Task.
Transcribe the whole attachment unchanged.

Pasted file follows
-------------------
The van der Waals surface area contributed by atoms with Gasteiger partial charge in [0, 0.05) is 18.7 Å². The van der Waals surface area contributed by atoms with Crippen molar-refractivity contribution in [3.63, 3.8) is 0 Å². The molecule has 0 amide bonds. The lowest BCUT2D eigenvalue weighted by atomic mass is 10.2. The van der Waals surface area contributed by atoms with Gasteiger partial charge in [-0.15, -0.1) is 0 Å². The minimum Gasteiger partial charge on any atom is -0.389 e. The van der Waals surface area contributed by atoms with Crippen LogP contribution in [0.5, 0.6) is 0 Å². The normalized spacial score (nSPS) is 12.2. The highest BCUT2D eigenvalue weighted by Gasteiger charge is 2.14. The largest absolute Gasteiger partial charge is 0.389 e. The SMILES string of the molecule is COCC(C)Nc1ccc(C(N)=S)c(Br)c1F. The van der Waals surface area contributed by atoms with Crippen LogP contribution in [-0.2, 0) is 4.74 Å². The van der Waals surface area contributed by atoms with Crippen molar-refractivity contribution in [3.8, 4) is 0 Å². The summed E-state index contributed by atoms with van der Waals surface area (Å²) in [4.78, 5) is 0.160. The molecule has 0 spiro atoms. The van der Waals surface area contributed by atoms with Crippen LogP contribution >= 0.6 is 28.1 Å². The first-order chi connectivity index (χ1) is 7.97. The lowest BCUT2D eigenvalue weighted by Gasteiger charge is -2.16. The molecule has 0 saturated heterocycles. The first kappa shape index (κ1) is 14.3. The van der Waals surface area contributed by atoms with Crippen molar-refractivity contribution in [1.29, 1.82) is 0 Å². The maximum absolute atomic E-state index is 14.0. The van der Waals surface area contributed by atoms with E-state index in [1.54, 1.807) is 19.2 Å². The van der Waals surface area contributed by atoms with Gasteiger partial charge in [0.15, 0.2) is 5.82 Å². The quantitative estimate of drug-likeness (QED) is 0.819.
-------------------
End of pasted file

The van der Waals surface area contributed by atoms with Gasteiger partial charge in [0, 0.05) is 18.7 Å². The van der Waals surface area contributed by atoms with Crippen molar-refractivity contribution in [3.63, 3.8) is 0 Å². The molecule has 0 amide bonds. The lowest BCUT2D eigenvalue weighted by atomic mass is 10.2. The van der Waals surface area contributed by atoms with Gasteiger partial charge in [-0.15, -0.1) is 0 Å². The minimum Gasteiger partial charge on any atom is -0.389 e. The van der Waals surface area contributed by atoms with Crippen LogP contribution in [0.5, 0.6) is 0 Å². The normalized spacial score (nSPS) is 12.2. The highest BCUT2D eigenvalue weighted by Gasteiger charge is 2.14. The largest absolute Gasteiger partial charge is 0.389 e. The SMILES string of the molecule is COCC(C)Nc1ccc(C(N)=S)c(Br)c1F. The van der Waals surface area contributed by atoms with Crippen LogP contribution in [-0.2, 0) is 4.74 Å². The van der Waals surface area contributed by atoms with Crippen molar-refractivity contribution in [3.8, 4) is 0 Å². The summed E-state index contributed by atoms with van der Waals surface area (Å²) in [4.78, 5) is 0.160. The molecule has 0 spiro atoms. The van der Waals surface area contributed by atoms with Crippen LogP contribution >= 0.6 is 28.1 Å². The first-order chi connectivity index (χ1) is 7.97. The lowest BCUT2D eigenvalue weighted by Gasteiger charge is -2.16. The molecule has 0 saturated heterocycles. The first kappa shape index (κ1) is 14.3. The van der Waals surface area contributed by atoms with Crippen molar-refractivity contribution in [1.29, 1.82) is 0 Å². The maximum absolute atomic E-state index is 14.0. The van der Waals surface area contributed by atoms with E-state index in [1.54, 1.807) is 19.2 Å². The van der Waals surface area contributed by atoms with Gasteiger partial charge in [0.15, 0.2) is 5.82 Å². The quantitative estimate of drug-likeness (QED) is 0.819.